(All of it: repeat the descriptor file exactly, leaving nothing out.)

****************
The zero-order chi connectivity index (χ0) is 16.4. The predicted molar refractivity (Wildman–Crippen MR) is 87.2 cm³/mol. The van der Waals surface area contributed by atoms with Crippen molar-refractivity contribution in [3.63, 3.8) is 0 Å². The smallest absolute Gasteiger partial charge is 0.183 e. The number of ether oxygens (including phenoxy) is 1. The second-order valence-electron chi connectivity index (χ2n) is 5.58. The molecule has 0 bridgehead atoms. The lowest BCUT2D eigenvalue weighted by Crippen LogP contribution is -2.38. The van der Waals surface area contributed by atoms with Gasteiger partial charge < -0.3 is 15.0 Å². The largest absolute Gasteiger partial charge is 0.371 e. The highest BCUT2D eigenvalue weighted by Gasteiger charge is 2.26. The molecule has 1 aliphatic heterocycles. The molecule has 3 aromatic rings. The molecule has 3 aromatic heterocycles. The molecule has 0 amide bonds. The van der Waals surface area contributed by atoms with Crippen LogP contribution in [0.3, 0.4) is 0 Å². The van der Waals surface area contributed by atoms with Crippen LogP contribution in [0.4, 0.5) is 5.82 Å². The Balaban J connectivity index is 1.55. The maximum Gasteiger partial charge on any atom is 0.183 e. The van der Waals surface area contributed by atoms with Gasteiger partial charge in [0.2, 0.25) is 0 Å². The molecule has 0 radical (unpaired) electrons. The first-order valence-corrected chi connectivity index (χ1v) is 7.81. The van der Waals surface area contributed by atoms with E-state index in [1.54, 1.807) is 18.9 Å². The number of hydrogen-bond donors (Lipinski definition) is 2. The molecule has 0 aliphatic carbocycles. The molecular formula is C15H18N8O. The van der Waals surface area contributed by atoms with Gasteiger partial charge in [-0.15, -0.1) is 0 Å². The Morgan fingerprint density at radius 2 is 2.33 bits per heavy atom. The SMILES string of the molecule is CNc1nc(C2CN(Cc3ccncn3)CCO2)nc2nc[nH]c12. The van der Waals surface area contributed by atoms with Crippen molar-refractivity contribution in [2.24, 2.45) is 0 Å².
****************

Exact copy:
The zero-order chi connectivity index (χ0) is 16.4. The predicted molar refractivity (Wildman–Crippen MR) is 87.2 cm³/mol. The van der Waals surface area contributed by atoms with Crippen molar-refractivity contribution in [3.63, 3.8) is 0 Å². The smallest absolute Gasteiger partial charge is 0.183 e. The number of ether oxygens (including phenoxy) is 1. The second-order valence-electron chi connectivity index (χ2n) is 5.58. The molecule has 0 bridgehead atoms. The lowest BCUT2D eigenvalue weighted by Crippen LogP contribution is -2.38. The van der Waals surface area contributed by atoms with Gasteiger partial charge < -0.3 is 15.0 Å². The largest absolute Gasteiger partial charge is 0.371 e. The highest BCUT2D eigenvalue weighted by Gasteiger charge is 2.26. The molecule has 1 aliphatic heterocycles. The molecule has 3 aromatic rings. The molecule has 3 aromatic heterocycles. The molecule has 0 amide bonds. The van der Waals surface area contributed by atoms with Crippen LogP contribution in [0.3, 0.4) is 0 Å². The van der Waals surface area contributed by atoms with Crippen LogP contribution in [0.4, 0.5) is 5.82 Å². The Balaban J connectivity index is 1.55. The maximum Gasteiger partial charge on any atom is 0.183 e. The van der Waals surface area contributed by atoms with Gasteiger partial charge in [0.2, 0.25) is 0 Å². The molecule has 0 radical (unpaired) electrons. The first-order valence-corrected chi connectivity index (χ1v) is 7.81. The van der Waals surface area contributed by atoms with E-state index in [1.54, 1.807) is 18.9 Å². The number of hydrogen-bond donors (Lipinski definition) is 2. The molecule has 0 aliphatic carbocycles. The molecular formula is C15H18N8O. The van der Waals surface area contributed by atoms with Gasteiger partial charge in [-0.15, -0.1) is 0 Å². The Morgan fingerprint density at radius 2 is 2.33 bits per heavy atom. The SMILES string of the molecule is CNc1nc(C2CN(Cc3ccncn3)CCO2)nc2nc[nH]c12. The van der Waals surface area contributed by atoms with Crippen molar-refractivity contribution in [2.24, 2.45) is 0 Å².